FinEquity Blog

Listening To Our People - Learnings From User-Centered Social Payments in the Caribbean

Insights from WFP Caribbean
Photo credit: Ingrid Bonilla Rodriguez

Accelerating digital economies in the Caribbean through social protection programs

The pace of digital transformation across the Caribbean has accelerated immensely since the onset of the COVID-19 pandemic. Governments throughout the region have adopted digital processes to improve citizens’ experiences receiving payments - with a particular emphasis on women. Social protection programs have been at the forefront of this transformation.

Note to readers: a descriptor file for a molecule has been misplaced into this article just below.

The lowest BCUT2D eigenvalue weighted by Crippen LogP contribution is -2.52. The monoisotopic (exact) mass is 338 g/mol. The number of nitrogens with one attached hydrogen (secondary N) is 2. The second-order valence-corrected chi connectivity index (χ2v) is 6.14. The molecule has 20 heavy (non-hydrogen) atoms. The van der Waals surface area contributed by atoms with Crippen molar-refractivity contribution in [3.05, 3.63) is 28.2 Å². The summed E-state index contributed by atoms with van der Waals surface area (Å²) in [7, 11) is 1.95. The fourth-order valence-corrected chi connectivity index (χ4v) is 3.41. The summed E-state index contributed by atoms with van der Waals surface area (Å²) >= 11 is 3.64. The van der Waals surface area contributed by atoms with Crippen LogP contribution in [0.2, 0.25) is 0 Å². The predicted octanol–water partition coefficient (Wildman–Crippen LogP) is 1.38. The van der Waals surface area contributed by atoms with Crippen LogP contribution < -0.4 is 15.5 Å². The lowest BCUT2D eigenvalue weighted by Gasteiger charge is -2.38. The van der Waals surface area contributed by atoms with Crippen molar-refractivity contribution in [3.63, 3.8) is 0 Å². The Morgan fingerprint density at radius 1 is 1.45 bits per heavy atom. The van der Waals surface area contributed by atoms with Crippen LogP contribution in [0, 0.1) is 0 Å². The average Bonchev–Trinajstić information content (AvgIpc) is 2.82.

In June 2022, The World Food Programme (WFP) convened a regional learning event for private and public sector stakeholders to discuss the opportunities digitized social protection payments can bring to advance financial inclusion and women’s economic empowerment. With many shared challenges and a collective opportunity and willingness to move toward digital payments, the event was a unique moment to ensure actors in the region work toward a similar goal as digital payments are further explored. 

Putting people at the center of social protection programs whilst increasing their payment options